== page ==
Weight loss: If people lose weight, cirrhosis caused by nonalcoholic fatty liver disease (NAFLD) may be managed in a better way.

Medicines: If caused by hepatitis B or C, damage to liver may be controlled by specific medications and treatments for the viruses.

Medicines to control other causes and symptoms of cirrhosis: Medicines may slow the progression of certain types of liver cirrhosis, such as cirrhosis caused by primary biliary cholangitis if diagnosed and treated early, may significantly delay progression to cirrhosis.

Is Liver transplant surgery an option?

In advanced cases of cirrhosis, a liver transplant may be the only option if the liver stops functioning. A liver transplant is the procedure to replace the liver with a healthy liver or a part of the liver from a deceased donor or part of a liver from a living donor.

If the doctor indicates liver transplant, the candidates undergo rigorous testing to assess if the patient is healthy enough for a good surgery outcome.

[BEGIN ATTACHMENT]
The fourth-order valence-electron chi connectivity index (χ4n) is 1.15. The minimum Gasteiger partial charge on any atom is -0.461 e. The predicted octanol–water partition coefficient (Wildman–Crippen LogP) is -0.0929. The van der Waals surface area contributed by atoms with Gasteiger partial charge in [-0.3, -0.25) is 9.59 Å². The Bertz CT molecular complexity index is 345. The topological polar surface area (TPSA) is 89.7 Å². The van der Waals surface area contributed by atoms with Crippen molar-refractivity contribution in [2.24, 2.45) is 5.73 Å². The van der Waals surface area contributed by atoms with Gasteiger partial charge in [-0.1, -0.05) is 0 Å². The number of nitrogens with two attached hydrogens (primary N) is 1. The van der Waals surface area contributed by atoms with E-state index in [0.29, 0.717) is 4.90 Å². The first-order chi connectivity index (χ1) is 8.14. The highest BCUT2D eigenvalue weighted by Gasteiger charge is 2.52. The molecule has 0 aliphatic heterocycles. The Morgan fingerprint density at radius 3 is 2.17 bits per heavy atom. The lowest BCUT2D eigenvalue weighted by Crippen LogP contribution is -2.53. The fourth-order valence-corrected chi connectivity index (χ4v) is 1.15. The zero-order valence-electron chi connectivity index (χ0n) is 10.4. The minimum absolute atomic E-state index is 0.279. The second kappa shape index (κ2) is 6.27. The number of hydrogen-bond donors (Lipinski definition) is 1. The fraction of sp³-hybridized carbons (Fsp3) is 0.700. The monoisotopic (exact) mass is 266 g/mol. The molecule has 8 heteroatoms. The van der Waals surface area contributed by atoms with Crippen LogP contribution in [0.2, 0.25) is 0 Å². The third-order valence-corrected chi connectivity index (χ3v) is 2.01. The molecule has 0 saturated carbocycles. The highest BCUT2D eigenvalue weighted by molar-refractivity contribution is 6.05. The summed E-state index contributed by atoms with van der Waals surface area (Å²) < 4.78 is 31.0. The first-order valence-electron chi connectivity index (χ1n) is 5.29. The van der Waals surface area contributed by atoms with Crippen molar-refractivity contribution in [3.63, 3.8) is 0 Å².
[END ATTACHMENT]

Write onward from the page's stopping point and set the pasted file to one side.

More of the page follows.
People with alcoholic cirrhosis are generally not considered for transplant because they are at a risk of returning to drinking again post-transplant.

The doctor would inform the patient that to be considered for a liver transplant to be an option with alcoholic cirrhosis –

  • – a program that works with people who have alcoholic cirrhosis should be there.
  • – Meet the requirements of the program such as lifelong commitment to alcohol abstinence


  1. Shekhar Swaroop, Manas Vaishnav, Umang Arora, Sagnik Biswas, Arnav Aggarwal, Soumya Sarkar, et. al. Etiological Spectrum of Cirrhosis in India: A Systematic Review and Meta-analysis. Journal of Clinical and Experimental Hepatology. 2024; 14 (2): 101291.
  2. Thuluvath PJ, Saraya A, Rela M. An Introduction to Liver Disease in India. Clin Liver Dis (Hoboken). 2021 Aug 20;18(3):105–7.
  3. Cirrhosis. Mayo Clinic. February 2024.
  4. Cirrhosis of the Liver: Symptoms, Stages & Treatment. WebMD. February 2024.